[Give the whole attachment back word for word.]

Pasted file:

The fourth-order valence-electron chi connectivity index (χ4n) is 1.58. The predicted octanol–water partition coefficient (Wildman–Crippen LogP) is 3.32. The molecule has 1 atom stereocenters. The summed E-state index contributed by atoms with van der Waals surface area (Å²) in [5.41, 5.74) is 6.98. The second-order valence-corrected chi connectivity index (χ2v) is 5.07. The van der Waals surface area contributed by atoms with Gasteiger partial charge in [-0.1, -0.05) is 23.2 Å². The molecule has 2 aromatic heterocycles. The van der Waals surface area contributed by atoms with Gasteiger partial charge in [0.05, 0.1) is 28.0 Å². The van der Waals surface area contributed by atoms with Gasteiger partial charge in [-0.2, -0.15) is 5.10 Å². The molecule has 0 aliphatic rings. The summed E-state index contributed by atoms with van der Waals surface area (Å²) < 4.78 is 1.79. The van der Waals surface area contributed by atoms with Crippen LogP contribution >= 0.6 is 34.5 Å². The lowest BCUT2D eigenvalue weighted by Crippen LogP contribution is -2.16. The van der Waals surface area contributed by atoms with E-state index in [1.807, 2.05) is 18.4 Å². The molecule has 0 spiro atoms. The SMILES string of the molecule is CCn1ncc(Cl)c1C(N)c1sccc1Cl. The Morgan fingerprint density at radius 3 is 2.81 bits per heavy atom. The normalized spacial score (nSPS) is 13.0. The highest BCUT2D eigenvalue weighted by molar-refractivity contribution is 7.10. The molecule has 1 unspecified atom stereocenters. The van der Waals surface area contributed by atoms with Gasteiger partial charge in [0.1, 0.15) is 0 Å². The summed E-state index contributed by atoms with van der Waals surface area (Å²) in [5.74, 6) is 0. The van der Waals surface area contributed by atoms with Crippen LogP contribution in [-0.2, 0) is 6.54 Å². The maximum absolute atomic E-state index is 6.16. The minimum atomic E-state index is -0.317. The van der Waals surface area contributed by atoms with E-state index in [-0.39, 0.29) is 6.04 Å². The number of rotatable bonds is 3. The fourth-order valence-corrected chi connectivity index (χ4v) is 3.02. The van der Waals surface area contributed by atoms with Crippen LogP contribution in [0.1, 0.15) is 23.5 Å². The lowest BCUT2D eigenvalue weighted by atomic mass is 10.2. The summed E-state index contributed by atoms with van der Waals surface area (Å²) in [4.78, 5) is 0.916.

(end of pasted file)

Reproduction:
The fourth-order valence-electron chi connectivity index (χ4n) is 1.58. The predicted octanol–water partition coefficient (Wildman–Crippen LogP) is 3.32. The molecule has 1 atom stereocenters. The summed E-state index contributed by atoms with van der Waals surface area (Å²) in [5.41, 5.74) is 6.98. The second-order valence-corrected chi connectivity index (χ2v) is 5.07. The van der Waals surface area contributed by atoms with Gasteiger partial charge in [-0.1, -0.05) is 23.2 Å². The molecule has 2 aromatic heterocycles. The van der Waals surface area contributed by atoms with Gasteiger partial charge in [0.05, 0.1) is 28.0 Å². The van der Waals surface area contributed by atoms with Gasteiger partial charge in [-0.2, -0.15) is 5.10 Å². The molecule has 0 aliphatic rings. The summed E-state index contributed by atoms with van der Waals surface area (Å²) < 4.78 is 1.79. The van der Waals surface area contributed by atoms with Crippen LogP contribution >= 0.6 is 34.5 Å². The lowest BCUT2D eigenvalue weighted by Crippen LogP contribution is -2.16. The van der Waals surface area contributed by atoms with E-state index in [1.807, 2.05) is 18.4 Å². The molecule has 0 spiro atoms. The SMILES string of the molecule is CCn1ncc(Cl)c1C(N)c1sccc1Cl. The Morgan fingerprint density at radius 3 is 2.81 bits per heavy atom. The normalized spacial score (nSPS) is 13.0. The highest BCUT2D eigenvalue weighted by molar-refractivity contribution is 7.10. The molecule has 1 unspecified atom stereocenters. The van der Waals surface area contributed by atoms with Gasteiger partial charge in [0.1, 0.15) is 0 Å². The summed E-state index contributed by atoms with van der Waals surface area (Å²) in [5.74, 6) is 0. The van der Waals surface area contributed by atoms with Crippen LogP contribution in [-0.2, 0) is 6.54 Å². The maximum absolute atomic E-state index is 6.16. The minimum atomic E-state index is -0.317. The van der Waals surface area contributed by atoms with E-state index in [-0.39, 0.29) is 6.04 Å². The number of rotatable bonds is 3. The fourth-order valence-corrected chi connectivity index (χ4v) is 3.02. The van der Waals surface area contributed by atoms with Crippen LogP contribution in [0.1, 0.15) is 23.5 Å². The lowest BCUT2D eigenvalue weighted by atomic mass is 10.2. The summed E-state index contributed by atoms with van der Waals surface area (Å²) in [4.78, 5) is 0.916.